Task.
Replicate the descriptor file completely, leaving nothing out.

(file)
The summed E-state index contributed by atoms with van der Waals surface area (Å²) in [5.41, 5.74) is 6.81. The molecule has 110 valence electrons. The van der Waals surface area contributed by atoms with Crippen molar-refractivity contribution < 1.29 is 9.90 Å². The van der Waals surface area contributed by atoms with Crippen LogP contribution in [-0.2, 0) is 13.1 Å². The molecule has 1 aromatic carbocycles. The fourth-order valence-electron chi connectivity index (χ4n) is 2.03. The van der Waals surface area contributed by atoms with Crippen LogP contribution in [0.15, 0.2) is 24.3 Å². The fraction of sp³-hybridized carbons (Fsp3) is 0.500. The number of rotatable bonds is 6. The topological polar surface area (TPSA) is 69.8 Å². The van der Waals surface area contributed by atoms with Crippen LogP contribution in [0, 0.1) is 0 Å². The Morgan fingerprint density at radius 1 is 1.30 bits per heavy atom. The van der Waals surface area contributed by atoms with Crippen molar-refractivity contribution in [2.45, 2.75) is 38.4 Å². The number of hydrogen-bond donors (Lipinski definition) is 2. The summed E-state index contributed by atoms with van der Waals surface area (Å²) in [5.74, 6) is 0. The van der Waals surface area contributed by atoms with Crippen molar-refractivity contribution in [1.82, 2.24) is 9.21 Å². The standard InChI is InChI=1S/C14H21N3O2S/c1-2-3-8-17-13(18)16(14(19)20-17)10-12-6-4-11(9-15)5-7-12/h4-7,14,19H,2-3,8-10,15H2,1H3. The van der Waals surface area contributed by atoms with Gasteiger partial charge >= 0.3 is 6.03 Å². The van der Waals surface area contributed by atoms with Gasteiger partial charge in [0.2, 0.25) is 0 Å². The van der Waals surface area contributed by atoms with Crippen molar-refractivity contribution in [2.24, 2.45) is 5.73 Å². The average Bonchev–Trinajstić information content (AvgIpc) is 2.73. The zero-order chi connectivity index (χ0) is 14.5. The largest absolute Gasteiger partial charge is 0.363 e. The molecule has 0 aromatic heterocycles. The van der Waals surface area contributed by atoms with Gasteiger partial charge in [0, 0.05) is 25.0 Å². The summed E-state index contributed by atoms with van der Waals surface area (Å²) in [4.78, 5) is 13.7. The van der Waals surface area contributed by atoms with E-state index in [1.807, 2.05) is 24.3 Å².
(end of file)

The summed E-state index contributed by atoms with van der Waals surface area (Å²) in [5.41, 5.74) is 6.81. The molecule has 110 valence electrons. The van der Waals surface area contributed by atoms with Crippen molar-refractivity contribution < 1.29 is 9.90 Å². The van der Waals surface area contributed by atoms with Crippen LogP contribution in [-0.2, 0) is 13.1 Å². The molecule has 1 aromatic carbocycles. The fourth-order valence-electron chi connectivity index (χ4n) is 2.03. The van der Waals surface area contributed by atoms with Crippen LogP contribution in [0.15, 0.2) is 24.3 Å². The fraction of sp³-hybridized carbons (Fsp3) is 0.500. The number of rotatable bonds is 6. The topological polar surface area (TPSA) is 69.8 Å². The van der Waals surface area contributed by atoms with Crippen LogP contribution in [0, 0.1) is 0 Å². The Morgan fingerprint density at radius 1 is 1.30 bits per heavy atom. The van der Waals surface area contributed by atoms with Crippen molar-refractivity contribution in [2.45, 2.75) is 38.4 Å². The number of hydrogen-bond donors (Lipinski definition) is 2. The summed E-state index contributed by atoms with van der Waals surface area (Å²) in [5.74, 6) is 0. The van der Waals surface area contributed by atoms with Crippen molar-refractivity contribution in [1.82, 2.24) is 9.21 Å². The standard InChI is InChI=1S/C14H21N3O2S/c1-2-3-8-17-13(18)16(14(19)20-17)10-12-6-4-11(9-15)5-7-12/h4-7,14,19H,2-3,8-10,15H2,1H3. The van der Waals surface area contributed by atoms with Gasteiger partial charge >= 0.3 is 6.03 Å². The van der Waals surface area contributed by atoms with Gasteiger partial charge in [0.2, 0.25) is 0 Å². The van der Waals surface area contributed by atoms with Crippen molar-refractivity contribution in [2.24, 2.45) is 5.73 Å². The average Bonchev–Trinajstić information content (AvgIpc) is 2.73. The zero-order chi connectivity index (χ0) is 14.5. The largest absolute Gasteiger partial charge is 0.363 e. The molecule has 0 aromatic heterocycles. The van der Waals surface area contributed by atoms with Gasteiger partial charge in [0, 0.05) is 25.0 Å². The summed E-state index contributed by atoms with van der Waals surface area (Å²) in [4.78, 5) is 13.7. The van der Waals surface area contributed by atoms with E-state index in [1.807, 2.05) is 24.3 Å².